The metric of a hop (i.e. graph edge) can depend on the CSI of the link load (e.g., wideband CQI) on user the equipment side of the link (e.g., volume of traffic, where more load on the user equipment side can result in a larger metric), and/or the load on the access side of the link (e.g., volume of traffic and number of other nodes passing through, where more load on the access side can result in a smaller metric).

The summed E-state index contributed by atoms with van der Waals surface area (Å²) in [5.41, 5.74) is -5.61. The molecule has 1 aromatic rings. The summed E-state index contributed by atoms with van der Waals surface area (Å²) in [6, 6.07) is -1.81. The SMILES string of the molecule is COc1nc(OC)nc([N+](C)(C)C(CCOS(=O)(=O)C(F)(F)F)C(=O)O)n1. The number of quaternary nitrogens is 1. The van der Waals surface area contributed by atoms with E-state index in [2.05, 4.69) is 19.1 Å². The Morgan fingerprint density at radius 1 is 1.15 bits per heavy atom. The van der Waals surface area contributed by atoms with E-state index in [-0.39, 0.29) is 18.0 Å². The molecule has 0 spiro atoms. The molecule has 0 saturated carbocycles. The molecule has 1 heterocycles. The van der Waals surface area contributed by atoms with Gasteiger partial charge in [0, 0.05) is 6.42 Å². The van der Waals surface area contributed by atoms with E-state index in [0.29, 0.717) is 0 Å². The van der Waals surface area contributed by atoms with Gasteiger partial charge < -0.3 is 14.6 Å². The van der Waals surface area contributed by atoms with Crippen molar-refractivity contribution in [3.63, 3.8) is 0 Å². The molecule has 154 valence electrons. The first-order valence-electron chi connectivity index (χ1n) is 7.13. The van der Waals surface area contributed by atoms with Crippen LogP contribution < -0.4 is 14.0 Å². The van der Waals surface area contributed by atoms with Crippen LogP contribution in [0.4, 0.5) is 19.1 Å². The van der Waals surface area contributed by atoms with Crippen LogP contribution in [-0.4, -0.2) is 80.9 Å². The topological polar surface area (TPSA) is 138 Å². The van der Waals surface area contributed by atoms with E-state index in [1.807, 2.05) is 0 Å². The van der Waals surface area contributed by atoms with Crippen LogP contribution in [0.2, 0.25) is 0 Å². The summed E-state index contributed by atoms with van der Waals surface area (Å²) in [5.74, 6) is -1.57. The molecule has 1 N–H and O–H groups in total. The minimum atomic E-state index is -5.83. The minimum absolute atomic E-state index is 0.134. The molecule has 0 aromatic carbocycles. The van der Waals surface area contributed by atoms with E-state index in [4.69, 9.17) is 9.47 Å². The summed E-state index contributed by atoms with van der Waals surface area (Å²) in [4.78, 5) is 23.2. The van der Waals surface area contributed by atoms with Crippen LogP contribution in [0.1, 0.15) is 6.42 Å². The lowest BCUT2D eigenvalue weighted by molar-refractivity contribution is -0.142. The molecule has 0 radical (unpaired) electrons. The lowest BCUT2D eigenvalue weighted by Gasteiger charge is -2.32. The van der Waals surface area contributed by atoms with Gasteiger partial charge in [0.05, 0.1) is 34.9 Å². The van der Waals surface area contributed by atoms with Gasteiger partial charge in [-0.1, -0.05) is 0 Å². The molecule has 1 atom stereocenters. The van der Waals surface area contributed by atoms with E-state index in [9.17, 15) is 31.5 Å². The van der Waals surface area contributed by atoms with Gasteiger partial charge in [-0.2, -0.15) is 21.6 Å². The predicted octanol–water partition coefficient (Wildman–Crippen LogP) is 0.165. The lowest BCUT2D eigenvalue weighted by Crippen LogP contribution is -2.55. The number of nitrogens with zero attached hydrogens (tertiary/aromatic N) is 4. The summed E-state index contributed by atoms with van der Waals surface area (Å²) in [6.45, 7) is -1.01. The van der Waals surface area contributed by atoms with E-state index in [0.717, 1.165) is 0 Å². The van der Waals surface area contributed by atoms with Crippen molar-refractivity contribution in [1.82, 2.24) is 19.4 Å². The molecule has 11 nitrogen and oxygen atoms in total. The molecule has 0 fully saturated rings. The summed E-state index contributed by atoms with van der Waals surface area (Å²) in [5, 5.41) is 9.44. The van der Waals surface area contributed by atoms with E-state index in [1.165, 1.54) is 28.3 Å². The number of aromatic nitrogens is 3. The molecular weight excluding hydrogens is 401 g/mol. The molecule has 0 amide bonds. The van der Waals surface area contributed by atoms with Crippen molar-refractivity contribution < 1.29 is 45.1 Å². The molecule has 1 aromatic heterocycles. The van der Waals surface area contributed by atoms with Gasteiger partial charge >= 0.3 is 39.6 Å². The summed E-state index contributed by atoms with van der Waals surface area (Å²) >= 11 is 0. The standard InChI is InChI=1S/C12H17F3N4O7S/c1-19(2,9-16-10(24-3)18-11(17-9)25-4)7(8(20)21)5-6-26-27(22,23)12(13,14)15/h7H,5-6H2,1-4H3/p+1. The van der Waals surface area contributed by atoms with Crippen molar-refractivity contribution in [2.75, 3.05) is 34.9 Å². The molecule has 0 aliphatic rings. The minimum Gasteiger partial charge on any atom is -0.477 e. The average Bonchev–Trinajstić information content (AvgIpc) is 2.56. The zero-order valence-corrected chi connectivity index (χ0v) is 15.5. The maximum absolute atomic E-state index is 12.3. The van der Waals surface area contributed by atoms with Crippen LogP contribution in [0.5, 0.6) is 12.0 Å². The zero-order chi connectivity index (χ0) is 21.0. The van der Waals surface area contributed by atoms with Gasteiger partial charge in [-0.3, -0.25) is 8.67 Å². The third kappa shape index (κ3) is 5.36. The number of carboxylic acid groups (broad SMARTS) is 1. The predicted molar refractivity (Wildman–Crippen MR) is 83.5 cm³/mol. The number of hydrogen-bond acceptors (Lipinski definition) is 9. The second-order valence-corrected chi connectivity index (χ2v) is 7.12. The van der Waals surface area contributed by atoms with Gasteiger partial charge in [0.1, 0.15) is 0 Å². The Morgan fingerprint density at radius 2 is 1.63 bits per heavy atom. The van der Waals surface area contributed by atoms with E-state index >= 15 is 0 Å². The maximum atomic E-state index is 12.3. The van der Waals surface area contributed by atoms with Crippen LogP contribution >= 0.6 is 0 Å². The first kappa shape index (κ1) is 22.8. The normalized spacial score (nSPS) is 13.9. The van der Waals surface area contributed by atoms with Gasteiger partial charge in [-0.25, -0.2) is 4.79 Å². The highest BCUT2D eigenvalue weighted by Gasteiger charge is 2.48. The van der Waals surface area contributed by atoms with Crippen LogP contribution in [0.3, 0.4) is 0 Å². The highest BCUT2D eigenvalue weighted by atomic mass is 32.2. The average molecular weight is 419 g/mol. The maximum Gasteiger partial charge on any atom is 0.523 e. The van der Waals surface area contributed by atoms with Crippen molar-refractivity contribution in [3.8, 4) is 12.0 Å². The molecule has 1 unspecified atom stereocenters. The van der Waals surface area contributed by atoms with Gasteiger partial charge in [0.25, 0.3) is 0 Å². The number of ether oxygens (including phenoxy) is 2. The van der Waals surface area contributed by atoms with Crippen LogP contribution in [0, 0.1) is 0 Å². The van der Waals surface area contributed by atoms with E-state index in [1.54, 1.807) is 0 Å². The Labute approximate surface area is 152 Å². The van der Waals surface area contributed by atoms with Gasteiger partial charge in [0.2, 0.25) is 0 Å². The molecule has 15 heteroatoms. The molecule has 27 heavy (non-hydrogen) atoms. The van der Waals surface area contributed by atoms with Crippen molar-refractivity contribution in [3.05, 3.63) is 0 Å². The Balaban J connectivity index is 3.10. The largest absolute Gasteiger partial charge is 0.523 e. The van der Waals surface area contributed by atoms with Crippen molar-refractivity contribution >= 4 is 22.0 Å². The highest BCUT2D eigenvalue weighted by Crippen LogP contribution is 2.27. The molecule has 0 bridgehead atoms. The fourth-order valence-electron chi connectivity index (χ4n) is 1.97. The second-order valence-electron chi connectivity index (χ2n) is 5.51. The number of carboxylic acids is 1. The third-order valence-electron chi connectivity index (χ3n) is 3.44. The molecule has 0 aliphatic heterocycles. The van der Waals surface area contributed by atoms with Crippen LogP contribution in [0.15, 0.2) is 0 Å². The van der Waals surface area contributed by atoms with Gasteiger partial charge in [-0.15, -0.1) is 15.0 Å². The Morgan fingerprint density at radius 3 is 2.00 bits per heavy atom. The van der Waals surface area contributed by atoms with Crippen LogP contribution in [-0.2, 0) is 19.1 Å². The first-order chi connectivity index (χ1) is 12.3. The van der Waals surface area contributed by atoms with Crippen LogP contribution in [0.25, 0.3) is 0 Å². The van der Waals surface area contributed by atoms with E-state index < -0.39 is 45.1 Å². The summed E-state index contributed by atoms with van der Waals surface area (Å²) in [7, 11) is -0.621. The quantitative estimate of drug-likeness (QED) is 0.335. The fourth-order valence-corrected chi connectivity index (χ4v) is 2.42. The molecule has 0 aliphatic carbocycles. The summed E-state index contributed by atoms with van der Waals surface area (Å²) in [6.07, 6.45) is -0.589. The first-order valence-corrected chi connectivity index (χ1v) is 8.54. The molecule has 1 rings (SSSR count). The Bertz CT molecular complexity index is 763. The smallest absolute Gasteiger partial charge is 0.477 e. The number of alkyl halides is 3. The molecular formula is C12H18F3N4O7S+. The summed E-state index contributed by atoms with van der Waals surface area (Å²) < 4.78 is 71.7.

Additionally, the route can be updated. For instance, a full update can comprise the previously described method. However a second quick update method can perform route selection by updating the metric of the best L routes. The metric of a route can depend on various factors, which are dynamic. Therefore, it is possible for the metrics of the route to change. Quickly updating the metric can allow the system the ability to change routes in short time periods without the problem becoming non-scalable. A distributed algorithm can achieve the route optimization and selection. For instance, if a central entity performs the route optimization algorithm, then information about each relay node connection can flow to the central entity, and for a large network, the central entity would receive too much information to process the information efficiently. Alternatively, instead of all information flowing to a central node, a select and pass concept can be utilized. In the select and pass concept, each node at the highest hop order can send the route metric to the L connections at the hop order below it. Then each of the nodes at the lower hop order that receives the route metric information can then compute the L*K possible routes to another hop order below it. The system can then choose the best L out of possible K*L routes and forward those to the hop order below it. Consequently, only the information about the surviving routes flow down to the donor level, thereby increasing efficiency and scalability of the mesh network.